Each leader determines his leadership style and his situational chances of influencing himself on the basis of questionnaires with scoring. To this end, the supervisor in question is asked to remember those with whom he has worked the least well (“Least Preferred Co-Worker = LPC”) from all the people with whom he has worked at some point. This person can be described using 16 opposing adjectives (pleasant - uncomfortable, friendly - unfriendly, etc.), whereby the LPC scale has the values ​​1 (= most negative description) to 8 (= most positive description). The sum of the 16 scale values ​​gives the LPC value. A high LPC value comes about when the least valued person is described in a very positive way; the more negative the description, the lower the LPC value.
The classification of the individual leadership style is based solely on the level of the LPC value: If the LPC value is above a certain figure, the leader is classified as relationship-motivated (= employee-oriented leadership style); If the LPC value is below a certain figure, the leader is classified as task-motivated (= task-related leadership style). Fiedler justifies this approach as follows: In the case of a leader who still judges the person he least appreciates relatively positively (= high LPC value), one can conclude that there is a high degree of consideration. In the case of a negative description (= low LPC value), on the other hand, the conclusion that the fulfillment of the task is so important to him that he behaves particularly negatively towards those who do not do a good job is reasonable.
The benchmark for the result of the meeting of leadership style and situational chances of influence is the effectiveness of the group, specifically in terms of the operational performance provided by the group. In order to be as effective as possible, leadership style and situational opportunities for influence must be brought into agreement (“leader match” approach).
In empirical studies, Fiedler determined the correlation between the Lf \ 'U-value and the performance of the group (as a measure of effectiveness) for each of the 8 leadership situations.
The task-motivated leader achieves the greatest effectiveness in situations with high chances of influencing as well as in situations with low chances of influencing. The relationship-motivated leader is most effective in situations with moderate chances of influence.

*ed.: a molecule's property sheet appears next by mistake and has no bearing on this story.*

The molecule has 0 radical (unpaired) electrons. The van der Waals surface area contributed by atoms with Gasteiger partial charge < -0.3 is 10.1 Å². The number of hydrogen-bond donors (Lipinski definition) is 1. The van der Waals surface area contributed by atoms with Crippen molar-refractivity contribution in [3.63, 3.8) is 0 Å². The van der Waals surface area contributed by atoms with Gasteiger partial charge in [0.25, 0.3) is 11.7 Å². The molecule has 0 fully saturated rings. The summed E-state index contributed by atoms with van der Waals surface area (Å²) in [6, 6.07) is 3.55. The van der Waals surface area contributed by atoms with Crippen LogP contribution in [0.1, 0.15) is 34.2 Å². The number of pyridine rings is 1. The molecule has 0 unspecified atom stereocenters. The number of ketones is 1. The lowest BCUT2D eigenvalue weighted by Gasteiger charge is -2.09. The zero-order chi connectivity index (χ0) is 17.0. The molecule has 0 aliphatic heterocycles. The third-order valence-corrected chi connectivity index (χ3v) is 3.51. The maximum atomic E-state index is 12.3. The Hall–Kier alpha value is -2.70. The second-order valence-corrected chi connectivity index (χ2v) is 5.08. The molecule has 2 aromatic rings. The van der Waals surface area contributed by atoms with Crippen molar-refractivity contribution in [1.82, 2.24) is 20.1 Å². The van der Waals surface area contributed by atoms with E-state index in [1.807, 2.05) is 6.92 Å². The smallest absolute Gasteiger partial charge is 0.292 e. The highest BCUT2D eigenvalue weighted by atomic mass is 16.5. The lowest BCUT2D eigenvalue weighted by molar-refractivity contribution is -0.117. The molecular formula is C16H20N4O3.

If the self-diagnosis shows that leadership style and leadership situation do not match each other optimally, the leader should try, according to Fiedler, to change his own leadership situation - not his own leadership style.
Fiedler argues that leadership style “is just as much a part of your personality as your behavior towards your parents or your children. How easy is it to change your leadership style? To be specific, you might as well try to become a completely different person. Your personality, and therefore your leadership style, have matured throughout your life, and one is as difficult to change as the other. "
However, Fiedler understands leadership style to be a motivational orientation that exists in the persistent need structure, in the sense that the two types of supervisors pursue different goals with the same task:
· Supervisors with a low LPC score deal with the interpersonal relationships in the work group in order to be able to perform successfully;
· Supervisors with a high LPC score, on the other hand, deal with the work item in order to achieve good interpersonal relationships.
This is to be distinguished from the actual behavior of the superior towards his employees. This is shown, among other things, in the fact that the manager's options to change the leader-employee relationships are considered and recommended regardless of the manager's type.



Fiedler's leadership theory can ultimately be reduced to the following consideration: The leader is confronted with two things, namely with people and with tasks. Accordingly, he himself depends on the activation of two main motives, namely his contact motive and his achievement motive. However, since group performance alone is viewed as a measure of leadership success, it may be that the supervisor with a more pronounced contact motive (= relationship-motivated) is more successful in certain management situations, while the one with a more pronounced achievement motive (= task-motivated) achieves more effectiveness in other situations.